Policy and benefits are part of the equation.

Out Leadership CEO Todd Sears (Out)

“Policy is fine, but if it’s not embedded in everything that we’re doing every single day, then it’s meaningless,” said Stephanie Franklin, chief human resources officer at Vertex Pharmaceuticals, a biopharma included in the 2021 HRC Corporate Equality Index cohort. 

BIO teamed up with Out Leadership 15 months ago to begin ramping up LGBTQ+ inclusion efforts across its hundreds of member companies and institutions. The duo is creating a benchmark understanding of how inclusive the industry is for LGBTQ+ employees and what else needs to be done through a pilot of about a dozen member companies, Sears said. 

BIO is one of the few industry organizations focusing on the issue, which Sears gives it credit for.  

“The contrast between tech thinking they have it figured out and they don’t, versus BIO realizing they don’t have it figured out and they’re investing in it, I think is a positive sign,” Sears said.  

'Let's check the box'

For biotech to continue moving forward, concerted industrywide pushes are needed as well as buy-in from individual companies on internal programming and policies.  

United Therapeutics, for its part, has moved from a “let’s check the box” strategy to a more specific road map of awareness-building and training to ingrain diversity and inclusion into its culture, said 18-year company veteran Alyssa Friedrich.  

When it comes to LGBTQ+ diversity, United is a rarity in being led by a transgender executive. CEO Martine Rothblatt, Ph.D., is “all business” when it comes to conversations with co-workers, said Friedrich, who is United’s chief people officer. The company has focused its DEI efforts mainly on race and gender to date, she added.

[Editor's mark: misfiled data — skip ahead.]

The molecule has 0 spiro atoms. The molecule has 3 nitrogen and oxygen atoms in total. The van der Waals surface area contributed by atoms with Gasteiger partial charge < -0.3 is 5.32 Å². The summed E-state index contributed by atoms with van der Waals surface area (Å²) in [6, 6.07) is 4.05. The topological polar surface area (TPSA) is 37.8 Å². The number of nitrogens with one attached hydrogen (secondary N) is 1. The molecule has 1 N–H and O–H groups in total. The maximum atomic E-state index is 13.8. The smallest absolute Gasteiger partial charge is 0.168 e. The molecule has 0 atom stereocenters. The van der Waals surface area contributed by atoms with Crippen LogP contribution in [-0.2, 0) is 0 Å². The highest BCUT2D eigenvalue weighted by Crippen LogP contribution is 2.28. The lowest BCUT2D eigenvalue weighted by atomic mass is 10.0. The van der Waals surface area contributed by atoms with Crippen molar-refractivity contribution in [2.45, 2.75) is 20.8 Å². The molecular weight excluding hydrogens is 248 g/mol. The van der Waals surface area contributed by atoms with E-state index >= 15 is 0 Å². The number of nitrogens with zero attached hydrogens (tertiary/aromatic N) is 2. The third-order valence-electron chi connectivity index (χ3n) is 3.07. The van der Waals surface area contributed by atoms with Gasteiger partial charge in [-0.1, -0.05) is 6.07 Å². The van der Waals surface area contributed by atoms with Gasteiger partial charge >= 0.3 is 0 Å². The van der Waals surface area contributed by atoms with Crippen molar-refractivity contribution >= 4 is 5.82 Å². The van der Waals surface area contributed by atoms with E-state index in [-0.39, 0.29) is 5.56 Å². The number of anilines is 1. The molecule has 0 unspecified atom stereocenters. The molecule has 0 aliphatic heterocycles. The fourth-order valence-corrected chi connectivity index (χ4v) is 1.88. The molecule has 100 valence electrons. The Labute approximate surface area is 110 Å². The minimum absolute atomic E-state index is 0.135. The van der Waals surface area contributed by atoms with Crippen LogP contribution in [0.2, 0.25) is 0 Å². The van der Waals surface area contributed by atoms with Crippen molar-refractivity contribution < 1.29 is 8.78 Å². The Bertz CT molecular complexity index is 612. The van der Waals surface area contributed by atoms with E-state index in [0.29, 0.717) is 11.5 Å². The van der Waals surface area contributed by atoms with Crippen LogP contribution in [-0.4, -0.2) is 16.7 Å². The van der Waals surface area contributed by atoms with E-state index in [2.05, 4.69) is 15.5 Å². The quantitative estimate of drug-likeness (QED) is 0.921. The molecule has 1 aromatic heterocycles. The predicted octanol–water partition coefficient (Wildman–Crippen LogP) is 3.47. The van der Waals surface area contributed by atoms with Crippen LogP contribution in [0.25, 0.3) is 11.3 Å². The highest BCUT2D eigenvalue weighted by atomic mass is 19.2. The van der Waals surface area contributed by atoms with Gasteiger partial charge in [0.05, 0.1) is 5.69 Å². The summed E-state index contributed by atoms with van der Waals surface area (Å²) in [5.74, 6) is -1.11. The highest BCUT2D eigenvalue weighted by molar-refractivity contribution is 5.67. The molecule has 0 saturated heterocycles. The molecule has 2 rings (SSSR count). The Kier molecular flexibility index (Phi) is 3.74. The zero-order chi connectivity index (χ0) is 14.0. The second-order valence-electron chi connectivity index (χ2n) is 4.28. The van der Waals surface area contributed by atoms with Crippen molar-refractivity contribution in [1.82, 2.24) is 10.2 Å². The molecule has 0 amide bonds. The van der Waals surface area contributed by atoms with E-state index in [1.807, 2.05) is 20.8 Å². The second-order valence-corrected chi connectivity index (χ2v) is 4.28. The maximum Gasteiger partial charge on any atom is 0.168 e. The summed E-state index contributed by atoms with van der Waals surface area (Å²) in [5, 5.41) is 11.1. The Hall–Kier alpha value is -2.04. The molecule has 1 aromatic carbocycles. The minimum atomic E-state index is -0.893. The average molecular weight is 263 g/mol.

The LGBTQ+ community is “very vocal” at United, but the group hasn’t reached a size large enough to forge initiatives, according to Friedrich.  

This goes back to not knowing exactly how many LGBTQ+ employees are in a workforce and an industry that is mostly led by men. According to BIO, men make up 69% of biotech’s executive teams and 76% of the CEO spots. 

RELATED: North Carolina’s controversial transgender bill irks CROs 

Despite progress within companies, at the industry level and in broader culture, more can still be done. Put within a societal scope, LGBTQ+ employees are still not afforded protections in every U.S. state.

Gary Urban, a Science 37 vice president, came out in the '80s when he was in corporate healthcare, a less-welcoming environment for the community at the time. He found his calling once he switched to life sciences in the '90s, when he felt an opportunity to move the needle forward during an era in which HIV/AIDS was still considered a death sentence, he said.  

Now, he’s able to freely reference his husband without colleagues batting an eye. That’s progress, he said.